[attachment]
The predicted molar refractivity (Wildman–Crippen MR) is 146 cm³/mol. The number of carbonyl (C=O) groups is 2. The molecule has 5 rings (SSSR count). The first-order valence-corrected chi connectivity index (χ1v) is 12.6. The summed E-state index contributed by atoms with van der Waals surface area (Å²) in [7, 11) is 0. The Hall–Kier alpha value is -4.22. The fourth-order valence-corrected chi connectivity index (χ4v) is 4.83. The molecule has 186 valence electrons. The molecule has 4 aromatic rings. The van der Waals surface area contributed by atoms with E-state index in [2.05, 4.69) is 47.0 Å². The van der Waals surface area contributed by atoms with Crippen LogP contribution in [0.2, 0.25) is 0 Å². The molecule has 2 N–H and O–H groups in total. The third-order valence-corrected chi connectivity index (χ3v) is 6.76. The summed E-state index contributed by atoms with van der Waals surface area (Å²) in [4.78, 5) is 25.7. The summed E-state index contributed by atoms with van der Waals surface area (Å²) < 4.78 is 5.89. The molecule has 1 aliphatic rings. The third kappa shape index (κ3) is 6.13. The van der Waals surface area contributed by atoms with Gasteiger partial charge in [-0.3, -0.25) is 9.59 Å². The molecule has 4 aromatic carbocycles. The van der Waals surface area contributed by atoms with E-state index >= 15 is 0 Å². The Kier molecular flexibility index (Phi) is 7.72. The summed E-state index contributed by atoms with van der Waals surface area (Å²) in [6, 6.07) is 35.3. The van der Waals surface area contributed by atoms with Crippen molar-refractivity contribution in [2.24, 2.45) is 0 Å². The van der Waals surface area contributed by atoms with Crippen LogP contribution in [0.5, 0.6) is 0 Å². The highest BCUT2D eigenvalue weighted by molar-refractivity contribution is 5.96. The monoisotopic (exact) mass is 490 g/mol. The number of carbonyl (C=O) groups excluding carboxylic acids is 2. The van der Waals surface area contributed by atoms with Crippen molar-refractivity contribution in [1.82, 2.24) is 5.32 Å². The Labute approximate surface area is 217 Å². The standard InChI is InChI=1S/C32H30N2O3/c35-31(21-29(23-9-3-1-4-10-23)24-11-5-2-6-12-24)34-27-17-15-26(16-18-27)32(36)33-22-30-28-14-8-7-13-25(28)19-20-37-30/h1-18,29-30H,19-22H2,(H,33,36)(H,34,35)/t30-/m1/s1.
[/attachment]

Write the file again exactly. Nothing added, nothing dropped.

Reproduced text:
The predicted molar refractivity (Wildman–Crippen MR) is 146 cm³/mol. The number of carbonyl (C=O) groups is 2. The molecule has 5 rings (SSSR count). The first-order valence-corrected chi connectivity index (χ1v) is 12.6. The summed E-state index contributed by atoms with van der Waals surface area (Å²) in [7, 11) is 0. The Hall–Kier alpha value is -4.22. The fourth-order valence-corrected chi connectivity index (χ4v) is 4.83. The molecule has 186 valence electrons. The molecule has 4 aromatic rings. The van der Waals surface area contributed by atoms with E-state index in [2.05, 4.69) is 47.0 Å². The van der Waals surface area contributed by atoms with Crippen LogP contribution in [0.2, 0.25) is 0 Å². The molecule has 2 N–H and O–H groups in total. The third-order valence-corrected chi connectivity index (χ3v) is 6.76. The summed E-state index contributed by atoms with van der Waals surface area (Å²) in [4.78, 5) is 25.7. The summed E-state index contributed by atoms with van der Waals surface area (Å²) < 4.78 is 5.89. The molecule has 1 aliphatic rings. The third kappa shape index (κ3) is 6.13. The van der Waals surface area contributed by atoms with Gasteiger partial charge in [-0.3, -0.25) is 9.59 Å². The molecule has 4 aromatic carbocycles. The van der Waals surface area contributed by atoms with E-state index >= 15 is 0 Å². The Kier molecular flexibility index (Phi) is 7.72. The summed E-state index contributed by atoms with van der Waals surface area (Å²) in [6, 6.07) is 35.3. The van der Waals surface area contributed by atoms with Crippen molar-refractivity contribution in [2.24, 2.45) is 0 Å². The van der Waals surface area contributed by atoms with Crippen LogP contribution in [0.5, 0.6) is 0 Å². The highest BCUT2D eigenvalue weighted by molar-refractivity contribution is 5.96. The monoisotopic (exact) mass is 490 g/mol. The number of carbonyl (C=O) groups excluding carboxylic acids is 2. The van der Waals surface area contributed by atoms with Crippen molar-refractivity contribution in [1.82, 2.24) is 5.32 Å². The Labute approximate surface area is 217 Å². The standard InChI is InChI=1S/C32H30N2O3/c35-31(21-29(23-9-3-1-4-10-23)24-11-5-2-6-12-24)34-27-17-15-26(16-18-27)32(36)33-22-30-28-14-8-7-13-25(28)19-20-37-30/h1-18,29-30H,19-22H2,(H,33,36)(H,34,35)/t30-/m1/s1.